Discover New Marker Genes that Distinguish Cell Types

In scOrange, we can find a cluster of cells and then characterize it with a set of differentially expressed genes. If there is a cell type that is prevailing in our cluster, this technique can be used to find candidates for gene markers.

In other words, we can consider a data set, score cells with a set of known markers, select a subset of cells that express these markers, find genes that are differentially expressed between selected and all other cells, and analyze these genes using, say, gene ontology to perhaps find an ontology term and corresponding genes of our liking. We can use the following workflow for this task.

Ok, this was fast. Let us go through this workflow step-by-step, and in the process learn how to define a set of our own markers.

Cells Expressing Custom Set of Marker Genes

For example, we will here explore the cells from bone marrow mononuclear cells that are readily available from scOrange’s Single Cell Datasets widget. We want to identify the group of B lymphocytes, or B cells, and perhaps some other types of cells. A convenient list of markers from those cells can come from a CD Marker Handbook; we can use to compile a short list of marker genes in Excel:

In scOrange, we load the Excel file, use Gene widget to translate the common gene names into NCBI’s Entrez ID and letting Orange know that these genes are human. Next, we use the data table to display marker genes and cell types and to select a subset of marker genes.

We selected the marker gene for B cells, and use Score Cells to score the cells according to the mean expression of selected marker genes. It turns out that there is a cluster of cells in t-SNE visualization that express this marker. Nice! We select these cells, and we are now ready to characterize them with differentially expressed genes.

Differentially Expressed Genes

We could characterize cells that have been selected in t-SNE by producing a table with all the data that includes additional feature telling scOrange if the cell was selected or not. Note that by default, t-SNE would output chosen only data items, and to change this we need to rewire the link between t-SNE and Differential Expression widget by double-clicking on the corresponding link, removing the default “Selected Data” to “Data” connection and connecting the “Data” output of t-SNE to the input of differential expression widget.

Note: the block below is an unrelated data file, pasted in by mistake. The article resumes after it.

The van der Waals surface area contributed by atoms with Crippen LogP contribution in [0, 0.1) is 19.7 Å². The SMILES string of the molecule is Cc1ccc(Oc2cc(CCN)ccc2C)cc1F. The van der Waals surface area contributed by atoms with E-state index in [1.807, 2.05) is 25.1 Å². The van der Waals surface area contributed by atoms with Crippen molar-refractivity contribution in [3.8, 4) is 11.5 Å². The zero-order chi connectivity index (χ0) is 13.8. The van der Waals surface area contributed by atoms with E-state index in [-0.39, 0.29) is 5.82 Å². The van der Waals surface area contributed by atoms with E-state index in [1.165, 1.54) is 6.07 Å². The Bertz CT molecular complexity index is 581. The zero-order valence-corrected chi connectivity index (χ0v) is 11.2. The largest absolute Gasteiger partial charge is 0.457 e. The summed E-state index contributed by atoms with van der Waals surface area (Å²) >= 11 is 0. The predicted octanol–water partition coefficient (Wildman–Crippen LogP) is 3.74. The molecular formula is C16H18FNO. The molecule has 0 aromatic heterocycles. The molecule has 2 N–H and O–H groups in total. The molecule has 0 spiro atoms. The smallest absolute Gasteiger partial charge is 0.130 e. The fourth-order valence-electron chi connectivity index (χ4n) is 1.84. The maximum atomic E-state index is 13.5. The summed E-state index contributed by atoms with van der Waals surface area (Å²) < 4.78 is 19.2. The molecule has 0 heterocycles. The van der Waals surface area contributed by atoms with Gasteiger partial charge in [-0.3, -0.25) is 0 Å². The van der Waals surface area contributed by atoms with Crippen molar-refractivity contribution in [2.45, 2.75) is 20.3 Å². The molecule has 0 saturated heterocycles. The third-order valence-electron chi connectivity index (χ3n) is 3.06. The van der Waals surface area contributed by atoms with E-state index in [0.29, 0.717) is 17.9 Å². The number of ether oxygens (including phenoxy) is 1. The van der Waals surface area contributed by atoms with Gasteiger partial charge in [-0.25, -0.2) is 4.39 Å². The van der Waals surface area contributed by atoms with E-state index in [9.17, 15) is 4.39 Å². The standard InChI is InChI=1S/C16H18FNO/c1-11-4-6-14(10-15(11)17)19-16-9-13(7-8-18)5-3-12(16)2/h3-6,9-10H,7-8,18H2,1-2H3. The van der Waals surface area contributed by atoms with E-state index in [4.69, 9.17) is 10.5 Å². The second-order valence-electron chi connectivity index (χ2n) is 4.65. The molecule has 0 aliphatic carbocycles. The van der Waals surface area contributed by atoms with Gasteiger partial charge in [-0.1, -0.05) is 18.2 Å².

Differential Expression widget displays the distribution of statistics across genes. Here, we chose that we will score the genes by t statistics that compare their expression in the selected group of cells and cells outside the selection.

We are interested in the genes in the tail of this distribution, but before giving out their names, let us see if they share any annotations in the Gene Ontology.

Gene Ontology Analysis

The ninety-four differentially expressed genes share several annotations from Gene Ontology. Most of them are related to the immune process. No wonder: we have selected the cells expressing B lymphocyte marker that are expected to be part of the human immune system.

Finding New Markers

From Gene Ontology, we can select any interesting term and then check its corresponding genes in the Genes widget. We did so for the genes from the immune cell process.

Among these genes is also a gene CD79a, a known marker for the B cells. Oh, what a joy, we just rediscovered it. Here is a corresponding section from a CD Marker Handbook that confirms our result.

The marker that we found has already been known, but this only encourages us to use the same procedure on some other data with more unknowns and differentially expressed genes that have not been characterized yet.